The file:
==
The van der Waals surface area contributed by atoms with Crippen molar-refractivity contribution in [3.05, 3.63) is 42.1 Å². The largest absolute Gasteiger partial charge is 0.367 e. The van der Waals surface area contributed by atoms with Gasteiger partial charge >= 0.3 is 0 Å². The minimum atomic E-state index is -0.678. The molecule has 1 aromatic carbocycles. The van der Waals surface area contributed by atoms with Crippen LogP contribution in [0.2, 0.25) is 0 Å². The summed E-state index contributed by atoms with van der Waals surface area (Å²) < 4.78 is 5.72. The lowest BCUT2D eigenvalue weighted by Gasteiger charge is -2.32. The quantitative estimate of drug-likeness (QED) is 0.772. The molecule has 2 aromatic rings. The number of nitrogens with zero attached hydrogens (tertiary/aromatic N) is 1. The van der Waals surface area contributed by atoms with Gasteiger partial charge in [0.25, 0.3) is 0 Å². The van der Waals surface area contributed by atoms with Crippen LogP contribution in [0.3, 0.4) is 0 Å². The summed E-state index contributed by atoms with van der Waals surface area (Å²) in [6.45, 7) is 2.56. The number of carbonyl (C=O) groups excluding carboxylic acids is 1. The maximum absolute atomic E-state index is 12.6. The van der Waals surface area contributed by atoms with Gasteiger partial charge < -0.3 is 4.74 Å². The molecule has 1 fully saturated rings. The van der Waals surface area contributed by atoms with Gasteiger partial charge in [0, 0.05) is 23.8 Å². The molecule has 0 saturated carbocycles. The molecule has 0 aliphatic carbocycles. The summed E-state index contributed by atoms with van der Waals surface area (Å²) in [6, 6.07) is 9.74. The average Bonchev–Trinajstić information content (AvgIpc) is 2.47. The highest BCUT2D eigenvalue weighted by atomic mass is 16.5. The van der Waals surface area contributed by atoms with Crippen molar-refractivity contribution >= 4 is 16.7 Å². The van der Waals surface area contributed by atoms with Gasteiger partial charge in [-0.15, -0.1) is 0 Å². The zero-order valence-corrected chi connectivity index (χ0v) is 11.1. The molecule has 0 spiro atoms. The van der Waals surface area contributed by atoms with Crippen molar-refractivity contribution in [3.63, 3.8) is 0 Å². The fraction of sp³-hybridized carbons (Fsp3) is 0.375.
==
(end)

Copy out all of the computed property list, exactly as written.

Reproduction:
The van der Waals surface area contributed by atoms with Crippen molar-refractivity contribution in [3.05, 3.63) is 42.1 Å². The largest absolute Gasteiger partial charge is 0.367 e. The van der Waals surface area contributed by atoms with Gasteiger partial charge >= 0.3 is 0 Å². The minimum atomic E-state index is -0.678. The molecule has 1 aromatic carbocycles. The van der Waals surface area contributed by atoms with Crippen LogP contribution in [0.2, 0.25) is 0 Å². The summed E-state index contributed by atoms with van der Waals surface area (Å²) < 4.78 is 5.72. The lowest BCUT2D eigenvalue weighted by Gasteiger charge is -2.32. The quantitative estimate of drug-likeness (QED) is 0.772. The molecule has 2 aromatic rings. The number of nitrogens with zero attached hydrogens (tertiary/aromatic N) is 1. The van der Waals surface area contributed by atoms with Gasteiger partial charge in [0.25, 0.3) is 0 Å². The van der Waals surface area contributed by atoms with Crippen LogP contribution in [0.3, 0.4) is 0 Å². The summed E-state index contributed by atoms with van der Waals surface area (Å²) in [6.45, 7) is 2.56. The number of carbonyl (C=O) groups excluding carboxylic acids is 1. The maximum absolute atomic E-state index is 12.6. The van der Waals surface area contributed by atoms with Gasteiger partial charge < -0.3 is 4.74 Å². The molecule has 1 fully saturated rings. The van der Waals surface area contributed by atoms with Gasteiger partial charge in [0, 0.05) is 23.8 Å². The molecule has 0 saturated carbocycles. The molecule has 0 aliphatic carbocycles. The summed E-state index contributed by atoms with van der Waals surface area (Å²) in [6, 6.07) is 9.74. The average Bonchev–Trinajstić information content (AvgIpc) is 2.47. The highest BCUT2D eigenvalue weighted by atomic mass is 16.5. The van der Waals surface area contributed by atoms with Crippen molar-refractivity contribution >= 4 is 16.7 Å². The van der Waals surface area contributed by atoms with Gasteiger partial charge in [-0.15, -0.1) is 0 Å². The zero-order valence-corrected chi connectivity index (χ0v) is 11.1. The molecule has 0 spiro atoms. The van der Waals surface area contributed by atoms with Crippen molar-refractivity contribution in [3.63, 3.8) is 0 Å². The fraction of sp³-hybridized carbons (Fsp3) is 0.375.